“These are the ashes of a black sun flower.”

Thor glances at Loki with confusion, and Loki shrugs. The boys turn back to their father.

“More than likely, neither of you will ever see one in its full splendor. They are extremely rare.”

Odin leans heavily on the column, staring down inside the glass.

“The black sunflower is a reminder that love can be a great, yet monstrous force. Its beauty is the greatest in our universe. It is said that one can almost not bear to gaze upon it.”

Odin looks back at Thor and Loki with seriousness. “When one first looks upon it, it appears to be an ordinary flower. But that first look always sparks the same reaction: paralyzing fear—because the onlooker understands what it has cost to create such a thing of terrible beauty.”

“What does it cost, father?” asks Loki with fearful eyes.

“It costs a life, son. The maker of a black sunflower must create it from their very breath—their entire being. It is created by overwhelming, unselfish love. Love at the expense of all else.”

Odin smiles sadly at Thor. “The one who is presented with a black sunflower knows that they are the receiver of love in its most pure and unconditional form.”

“What do you do with it, father, if you receive one?” Thor asks gravely.

“There is nothing you can do, my son. It shines for but a few moments before it crumbles into dust.”

Their father pauses, lifting his hand, a smile pulling at his cheeks. “But in those ashes lies the power of rebirth.”

“What does rebirth mean?” Loki asks after a long while.

Odin’s eyes twinkle softly. “A second chance.”

He approaches his sons, cupping them firmly on each shoulder. “Thor. Loki. I must leave now, but you may play in the garden for the rest of the day if you wish.”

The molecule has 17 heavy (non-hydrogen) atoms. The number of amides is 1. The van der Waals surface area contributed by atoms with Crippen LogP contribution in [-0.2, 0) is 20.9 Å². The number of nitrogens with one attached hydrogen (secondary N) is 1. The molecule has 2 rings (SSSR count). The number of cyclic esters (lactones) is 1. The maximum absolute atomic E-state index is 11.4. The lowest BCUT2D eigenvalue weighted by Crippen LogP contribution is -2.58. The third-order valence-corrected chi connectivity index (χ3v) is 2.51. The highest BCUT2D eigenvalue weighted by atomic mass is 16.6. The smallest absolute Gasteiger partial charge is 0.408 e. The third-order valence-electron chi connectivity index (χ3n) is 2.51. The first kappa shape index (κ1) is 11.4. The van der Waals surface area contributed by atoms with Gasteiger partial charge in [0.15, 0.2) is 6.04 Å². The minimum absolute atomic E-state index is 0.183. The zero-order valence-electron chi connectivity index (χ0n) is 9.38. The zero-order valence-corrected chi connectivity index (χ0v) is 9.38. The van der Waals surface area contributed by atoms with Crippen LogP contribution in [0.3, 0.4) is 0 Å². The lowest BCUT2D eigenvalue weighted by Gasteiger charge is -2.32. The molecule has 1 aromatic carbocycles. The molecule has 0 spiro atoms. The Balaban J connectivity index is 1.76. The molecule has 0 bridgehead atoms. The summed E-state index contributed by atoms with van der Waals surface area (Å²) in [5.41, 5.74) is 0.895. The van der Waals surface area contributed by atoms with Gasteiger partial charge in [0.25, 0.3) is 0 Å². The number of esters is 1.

As they watch their father disappear beyond a grove of gnarled trees, Thor comes to stand next to Loki, a solemn expression pulling at his young face.

“I do not know if I could ever love anyone that much, brother.”

Loki laughs nervously. “It seems impossible anyway, doesn’t it?”

Thor chuckles. “You’re probably right. Maybe Father was telling us grand tales again.”

But then he reaches up and grasps Loki’s shoulder tightly. “I know that you are neglected sometimes, brother.”

Loki looks away, eyes shuttering, but Thor quickly grips his chin and raises up his face.

He has never before seen such a serious, determined expression from Thor. “I want you to know that I will always love you, Loki, no matter what happens.”

Loki’s eyes glisten for a moment, and he smiles.

“But you must promise me something, brother,” Thor implores. “That you will always love me, too.”

Loki’s smile widens and he nods slowly. “I promise, Thor.”

 

 

 

 

 

The memory rips away from him in a harsh burst and Loki shivers from its absence. He has been falling for a long time, and somehow, it seems to be growing even darker. His hands feel like stones, weighing down uselessly against his sides as he floats. Flexing his fingers, he cannot feel the pulsing blood. With a wrench, he yanks an arm up in front of his face, reaching out in the abyss.